Following an unexpected death, the shock may make it difficult to process the changes that may result for surviving family members. In addition to settling the estate of a loved one and filing insurance claims, surviving family members often face the reality of surviving without a loved one’s income contribution. The adjustment for some significant others and dependents can often be very difficult. Pennsylvania parents may be interested in one mother’s suffering, following the sudden death of the alleged father of her child and whether or not his estate will continue child support payments.
According to the mother, she and the deceased father gave birth to a daughter 18 years earlier while they were not married. Without the assistance of family law court, the parents worked out an agreement between the two of them. According to the mother, the father was faithful to provide child support payments and additional expenses when needed, and had agreed to assist with college expenses. Two years prior to his death, the father remarried.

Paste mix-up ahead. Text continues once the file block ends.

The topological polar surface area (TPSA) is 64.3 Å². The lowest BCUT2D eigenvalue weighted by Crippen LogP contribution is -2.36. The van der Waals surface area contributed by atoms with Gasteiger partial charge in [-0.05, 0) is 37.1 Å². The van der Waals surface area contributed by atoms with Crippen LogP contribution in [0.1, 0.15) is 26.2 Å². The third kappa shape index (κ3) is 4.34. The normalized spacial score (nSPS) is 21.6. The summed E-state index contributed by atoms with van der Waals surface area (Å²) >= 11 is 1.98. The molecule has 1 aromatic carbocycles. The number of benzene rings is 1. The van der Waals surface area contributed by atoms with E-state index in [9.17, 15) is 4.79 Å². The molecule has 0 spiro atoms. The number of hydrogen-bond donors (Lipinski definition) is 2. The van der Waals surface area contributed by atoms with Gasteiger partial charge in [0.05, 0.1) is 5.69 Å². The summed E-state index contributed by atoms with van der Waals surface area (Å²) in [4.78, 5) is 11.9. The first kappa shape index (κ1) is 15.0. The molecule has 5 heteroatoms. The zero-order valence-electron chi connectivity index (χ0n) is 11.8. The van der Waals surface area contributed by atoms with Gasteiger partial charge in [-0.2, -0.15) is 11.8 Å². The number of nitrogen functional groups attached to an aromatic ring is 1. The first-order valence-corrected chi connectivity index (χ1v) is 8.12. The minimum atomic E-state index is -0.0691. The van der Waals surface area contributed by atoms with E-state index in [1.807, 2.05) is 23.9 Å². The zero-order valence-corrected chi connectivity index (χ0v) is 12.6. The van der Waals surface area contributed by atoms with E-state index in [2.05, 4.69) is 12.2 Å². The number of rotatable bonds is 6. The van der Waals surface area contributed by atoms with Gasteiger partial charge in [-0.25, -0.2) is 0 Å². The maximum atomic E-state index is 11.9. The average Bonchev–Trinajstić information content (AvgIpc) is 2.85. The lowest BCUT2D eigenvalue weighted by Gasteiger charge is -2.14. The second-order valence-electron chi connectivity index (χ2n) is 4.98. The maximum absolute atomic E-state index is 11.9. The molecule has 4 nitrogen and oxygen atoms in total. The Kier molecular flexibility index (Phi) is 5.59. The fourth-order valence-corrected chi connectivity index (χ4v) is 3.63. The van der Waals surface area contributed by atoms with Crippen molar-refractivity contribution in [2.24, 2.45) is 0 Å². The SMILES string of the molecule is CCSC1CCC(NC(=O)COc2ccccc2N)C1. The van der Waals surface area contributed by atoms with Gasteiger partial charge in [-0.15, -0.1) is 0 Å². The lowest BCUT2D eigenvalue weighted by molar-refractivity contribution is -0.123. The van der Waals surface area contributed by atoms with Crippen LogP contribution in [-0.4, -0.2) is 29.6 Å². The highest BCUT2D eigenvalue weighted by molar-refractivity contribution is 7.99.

The woman alleges that the new wife did not agree with the previous child support payment arrangement, especially when they had their own child. In an effort to make things official, the mother filed a paternity claim and requested that the father take a paternity test. The mother believed that the man took the test, but he was killed in an accident soon after. Soon after the father died, the man’s wife filed a death certificate with the courts and requested that the other mother’s paternity request be dismissed.
In this particular case, the father’s death does not automatically mean a paternity claim can be dismissed, and his alleged older child may have the same rights to his estate as his other child. There are many child support cases as this woman’s that are sensitive and emotional. A skilled Pennsylvania family law attorney is a valuable asset during confusing cases such as this one.